the process that is due actually gets done at some point.
With backlogs approaching a million, initial processing times,
http://www.veteransbenefitgroup.com measured in years, and total
appeal times approaching a decade, the Constitution, not VA, becomes the
measure (as it should be) regarding whether VA is providing adequate
"process." Think this is odd or unique? Ever hear of school
desegregation, prison overcrowding, or voter rights? Same deal - the
government(s) would not enforce the rights of the individuals to attend
school, have humane prison conditions, or vote without intimidation. The
federal courts gave the states some time to enforce
Brown v. Board of Education
(ordering desegregated schools) then ordered those who refused to do so
under threat of court order. Can you imagine what would have happened if
an individual seeking admission to a particular school had been waiting
10 years for a decision on his or her admission and filed a lawsuit to
enforce Brown, but the federal court ruled that while 10 years seemed
like a long time, you had to keep things in perspective???? All heck
would have happened, that's what.
Well read the very first substantive decision by the Veterans Court,
Erspamer v. Derwinski.
Mrs. Erspamer filed a petition asking the Veterans Court to make VA
issue a decision on her claim for DIC. She had waited more than 10 YEARS
without VA action. 10 years!!! The Court stated that while "ten years is
an undeniably . . . long time" the court did NOTHING but tell Mrs.
Erspamer that she could renew her request in six months if the VA did
not issue a decision!!! And what happened - NOTHING.
I do not think that this type of "process" will meet constitutional,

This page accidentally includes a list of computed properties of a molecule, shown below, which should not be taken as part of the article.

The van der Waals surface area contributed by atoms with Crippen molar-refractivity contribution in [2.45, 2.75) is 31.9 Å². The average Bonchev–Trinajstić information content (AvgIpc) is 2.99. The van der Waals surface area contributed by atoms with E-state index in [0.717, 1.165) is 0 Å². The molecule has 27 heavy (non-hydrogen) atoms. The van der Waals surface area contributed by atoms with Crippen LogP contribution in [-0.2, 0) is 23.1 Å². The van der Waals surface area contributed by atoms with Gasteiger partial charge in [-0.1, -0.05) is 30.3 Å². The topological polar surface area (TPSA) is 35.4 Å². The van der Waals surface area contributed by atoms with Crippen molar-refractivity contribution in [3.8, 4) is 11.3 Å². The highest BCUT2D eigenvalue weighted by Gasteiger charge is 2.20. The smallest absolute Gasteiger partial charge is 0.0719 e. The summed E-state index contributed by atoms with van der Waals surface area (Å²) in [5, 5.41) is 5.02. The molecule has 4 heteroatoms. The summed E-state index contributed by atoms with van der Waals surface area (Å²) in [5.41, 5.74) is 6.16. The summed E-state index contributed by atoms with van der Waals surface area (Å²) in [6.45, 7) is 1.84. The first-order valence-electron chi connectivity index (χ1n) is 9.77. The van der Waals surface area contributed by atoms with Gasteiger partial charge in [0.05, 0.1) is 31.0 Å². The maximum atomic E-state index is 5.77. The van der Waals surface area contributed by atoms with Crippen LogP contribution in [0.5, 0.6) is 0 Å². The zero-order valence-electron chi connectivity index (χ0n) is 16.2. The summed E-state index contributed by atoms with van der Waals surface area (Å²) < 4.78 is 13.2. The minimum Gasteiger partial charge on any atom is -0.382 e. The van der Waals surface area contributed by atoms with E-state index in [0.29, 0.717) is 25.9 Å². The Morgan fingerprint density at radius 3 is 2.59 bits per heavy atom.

rather than VA standards.
This case must also be very sweet for Gordie Erspamer, Mrs. Erspamer's
son, and the attorney in that case, as well as the current PTSD
litigation in California. The attorney who argued the Cushman case is a
member of Gordie's law firm.
In sum, as I see it, veterans now have a means to challenge outrageous
delays, either at the VARO, the Board, or the Court. VA can no longer
just keep pushing everything out until they get around to it. I am sure
VA will fight this to the last man or woman, but somewhere, sometime,
some court is going to find some period of delay crosses the line of due
process into a constitutional violation AND order the VA to do whatever
was supposed to be done. That is the big difference.
I suspect that one of the first targets for a challenge may be the new
process. As I see it, those applying and meeting the eligibility list
are guaranteed the benefit of tuition for the upcoming semester. In
other words a property right protected by the Constitution. Failure of
VA to pay that benefit on time will mean no school unless the school is
willing to take an IOU from VA or the student (unlikely as most schools
are cash-strapped already). No amount of money later can recover the
lost semester. So if VA cannot process the claims on time or will not
pay the tuition up front and review the application later, I see a whole
lot of process coming due on the Secretary in a few weeks.
The entire Court decision makes for some very interesting reading ...
and should be read by any veteran who has an active claim.
The decision is here for viewing or download